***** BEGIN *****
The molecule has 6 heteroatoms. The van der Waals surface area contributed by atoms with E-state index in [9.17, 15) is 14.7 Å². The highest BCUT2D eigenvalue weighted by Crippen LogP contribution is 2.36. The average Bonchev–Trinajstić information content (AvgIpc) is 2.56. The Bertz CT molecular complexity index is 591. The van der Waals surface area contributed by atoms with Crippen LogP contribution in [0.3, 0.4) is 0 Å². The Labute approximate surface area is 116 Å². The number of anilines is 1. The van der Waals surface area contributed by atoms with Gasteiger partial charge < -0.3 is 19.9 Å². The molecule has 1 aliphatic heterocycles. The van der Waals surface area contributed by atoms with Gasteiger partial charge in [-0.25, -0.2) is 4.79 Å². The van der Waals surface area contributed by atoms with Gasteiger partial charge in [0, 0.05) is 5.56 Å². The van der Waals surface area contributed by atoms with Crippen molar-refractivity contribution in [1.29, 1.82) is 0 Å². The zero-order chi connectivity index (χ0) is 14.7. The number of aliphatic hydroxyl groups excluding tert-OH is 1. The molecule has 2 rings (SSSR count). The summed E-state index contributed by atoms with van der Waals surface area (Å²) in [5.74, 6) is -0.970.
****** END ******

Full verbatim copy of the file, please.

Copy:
The molecule has 6 heteroatoms. The van der Waals surface area contributed by atoms with E-state index in [9.17, 15) is 14.7 Å². The highest BCUT2D eigenvalue weighted by Crippen LogP contribution is 2.36. The average Bonchev–Trinajstić information content (AvgIpc) is 2.56. The Bertz CT molecular complexity index is 591. The van der Waals surface area contributed by atoms with Crippen LogP contribution in [0.3, 0.4) is 0 Å². The Labute approximate surface area is 116 Å². The number of anilines is 1. The van der Waals surface area contributed by atoms with Gasteiger partial charge < -0.3 is 19.9 Å². The molecule has 1 aliphatic heterocycles. The van der Waals surface area contributed by atoms with Gasteiger partial charge in [-0.25, -0.2) is 4.79 Å². The van der Waals surface area contributed by atoms with Gasteiger partial charge in [0, 0.05) is 5.56 Å². The van der Waals surface area contributed by atoms with Crippen molar-refractivity contribution in [1.29, 1.82) is 0 Å². The zero-order chi connectivity index (χ0) is 14.7. The number of aliphatic hydroxyl groups excluding tert-OH is 1. The molecule has 2 rings (SSSR count). The summed E-state index contributed by atoms with van der Waals surface area (Å²) in [5.74, 6) is -0.970.